Rhys James – Wiseboy

Last time I saw Rhys James I said I was sure he’d get better, and I thought he was great last time I saw him. It’s wonderful to be able to say I was right about him, and not just because everyone likes being right. He’s the same automatic joke machine as last year, firing out line after line of hilarious stories and musings.

James understands how to make people laugh innately, it’s not just in the gags themselves. Every word he speaks is carefully engineered to be funny in each syllable. He’s not necessarily an easy comedian to like if you’re on the wrong side of thirty, given how sleekly modern he is. Ok, maybe forty, what do I know? James is so obviously a product of the internet age and a lot of his humour will stick especially with the Twitter crowd. He’s a delightfully ironic speaker, toying with language to ensure every moment has potential for laughs.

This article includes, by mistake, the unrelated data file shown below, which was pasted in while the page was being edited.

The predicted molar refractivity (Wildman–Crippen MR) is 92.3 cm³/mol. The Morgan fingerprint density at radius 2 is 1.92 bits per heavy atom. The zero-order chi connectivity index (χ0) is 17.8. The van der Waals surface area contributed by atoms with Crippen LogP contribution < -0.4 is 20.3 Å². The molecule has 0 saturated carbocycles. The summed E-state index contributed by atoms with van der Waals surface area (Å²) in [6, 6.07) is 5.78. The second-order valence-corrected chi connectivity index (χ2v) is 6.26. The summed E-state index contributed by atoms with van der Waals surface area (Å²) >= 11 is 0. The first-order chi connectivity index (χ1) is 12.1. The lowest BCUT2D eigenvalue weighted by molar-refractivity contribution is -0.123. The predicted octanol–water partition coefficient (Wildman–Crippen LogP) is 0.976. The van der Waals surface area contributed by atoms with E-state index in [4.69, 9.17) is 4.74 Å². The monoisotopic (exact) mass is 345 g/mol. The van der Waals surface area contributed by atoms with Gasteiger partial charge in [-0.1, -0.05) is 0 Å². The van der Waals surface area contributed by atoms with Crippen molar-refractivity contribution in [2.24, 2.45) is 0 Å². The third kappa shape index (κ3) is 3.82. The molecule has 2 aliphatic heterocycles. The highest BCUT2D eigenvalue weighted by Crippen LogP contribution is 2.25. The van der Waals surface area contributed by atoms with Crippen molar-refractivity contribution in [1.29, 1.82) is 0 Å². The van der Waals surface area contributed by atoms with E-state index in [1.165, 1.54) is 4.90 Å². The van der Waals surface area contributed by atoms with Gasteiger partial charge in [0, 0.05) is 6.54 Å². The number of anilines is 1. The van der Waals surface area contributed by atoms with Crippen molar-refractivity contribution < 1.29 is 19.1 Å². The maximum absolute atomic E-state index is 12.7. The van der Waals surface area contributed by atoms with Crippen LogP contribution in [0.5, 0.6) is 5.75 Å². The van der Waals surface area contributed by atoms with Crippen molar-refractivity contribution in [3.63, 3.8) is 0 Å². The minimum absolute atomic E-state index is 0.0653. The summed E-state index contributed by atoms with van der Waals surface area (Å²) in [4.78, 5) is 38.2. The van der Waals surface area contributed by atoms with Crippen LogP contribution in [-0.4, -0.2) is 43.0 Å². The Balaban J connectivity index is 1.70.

Wiseboy isn’t perfect, while James is remarkably confident and hilariously flippant with his crowd, he sometimes gets bogged down speaking with them and throws himself off. Sometimes, when he’s taking his time too much you start to feel that familiar, creeping stand-up show worry, that the next thing he’s going to say won’t be funny and it’ll be horribly awkward, but he never disappoints. He’s at his best when he builds up momentum, and there’s so many riffs and rants that induce this wonderful domino effect from one laugh to the next.

I tried my best to avoid repeating myself here, but it’s not like you read the last review is it. Wiseboy is a young comedian going from great to better, and Rhys James remains one to watch, because he’s better than half the comics with twice the experience.

★★★★ and a half

Keiran Burnett


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